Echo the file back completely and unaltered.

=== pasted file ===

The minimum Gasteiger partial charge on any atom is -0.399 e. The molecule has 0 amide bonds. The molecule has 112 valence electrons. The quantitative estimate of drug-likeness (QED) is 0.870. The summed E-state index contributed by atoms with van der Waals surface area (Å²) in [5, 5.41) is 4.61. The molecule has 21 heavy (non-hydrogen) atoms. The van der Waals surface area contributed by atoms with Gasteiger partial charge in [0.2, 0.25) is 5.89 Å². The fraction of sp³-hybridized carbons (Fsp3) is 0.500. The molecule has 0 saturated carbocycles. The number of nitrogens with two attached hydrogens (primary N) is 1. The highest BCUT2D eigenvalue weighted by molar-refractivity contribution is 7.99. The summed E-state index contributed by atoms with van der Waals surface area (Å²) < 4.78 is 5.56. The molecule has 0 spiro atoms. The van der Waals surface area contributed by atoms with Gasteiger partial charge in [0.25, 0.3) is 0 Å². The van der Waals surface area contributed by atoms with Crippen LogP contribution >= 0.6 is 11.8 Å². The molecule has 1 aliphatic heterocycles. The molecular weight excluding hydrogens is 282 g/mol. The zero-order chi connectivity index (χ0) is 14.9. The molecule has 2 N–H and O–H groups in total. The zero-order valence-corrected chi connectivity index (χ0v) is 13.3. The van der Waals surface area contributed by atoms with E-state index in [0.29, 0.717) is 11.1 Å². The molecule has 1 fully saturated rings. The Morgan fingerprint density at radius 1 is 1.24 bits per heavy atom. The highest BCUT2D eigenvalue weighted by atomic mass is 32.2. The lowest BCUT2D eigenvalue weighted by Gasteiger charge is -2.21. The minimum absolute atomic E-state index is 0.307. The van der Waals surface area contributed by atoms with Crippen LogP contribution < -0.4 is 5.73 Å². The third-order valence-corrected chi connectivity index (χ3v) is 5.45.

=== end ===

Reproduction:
The minimum Gasteiger partial charge on any atom is -0.399 e. The molecule has 0 amide bonds. The molecule has 112 valence electrons. The quantitative estimate of drug-likeness (QED) is 0.870. The summed E-state index contributed by atoms with van der Waals surface area (Å²) in [5, 5.41) is 4.61. The molecule has 21 heavy (non-hydrogen) atoms. The van der Waals surface area contributed by atoms with Gasteiger partial charge in [0.2, 0.25) is 5.89 Å². The fraction of sp³-hybridized carbons (Fsp3) is 0.500. The molecule has 0 saturated carbocycles. The number of nitrogens with two attached hydrogens (primary N) is 1. The highest BCUT2D eigenvalue weighted by molar-refractivity contribution is 7.99. The summed E-state index contributed by atoms with van der Waals surface area (Å²) < 4.78 is 5.56. The molecule has 0 spiro atoms. The van der Waals surface area contributed by atoms with Gasteiger partial charge in [0.25, 0.3) is 0 Å². The van der Waals surface area contributed by atoms with Crippen LogP contribution >= 0.6 is 11.8 Å². The molecule has 1 aliphatic heterocycles. The molecular weight excluding hydrogens is 282 g/mol. The zero-order chi connectivity index (χ0) is 14.9. The molecule has 2 N–H and O–H groups in total. The zero-order valence-corrected chi connectivity index (χ0v) is 13.3. The van der Waals surface area contributed by atoms with E-state index in [0.29, 0.717) is 11.1 Å². The molecule has 1 fully saturated rings. The Morgan fingerprint density at radius 1 is 1.24 bits per heavy atom. The highest BCUT2D eigenvalue weighted by atomic mass is 32.2. The lowest BCUT2D eigenvalue weighted by Gasteiger charge is -2.21. The minimum absolute atomic E-state index is 0.307. The van der Waals surface area contributed by atoms with Crippen LogP contribution < -0.4 is 5.73 Å². The third-order valence-corrected chi connectivity index (χ3v) is 5.45.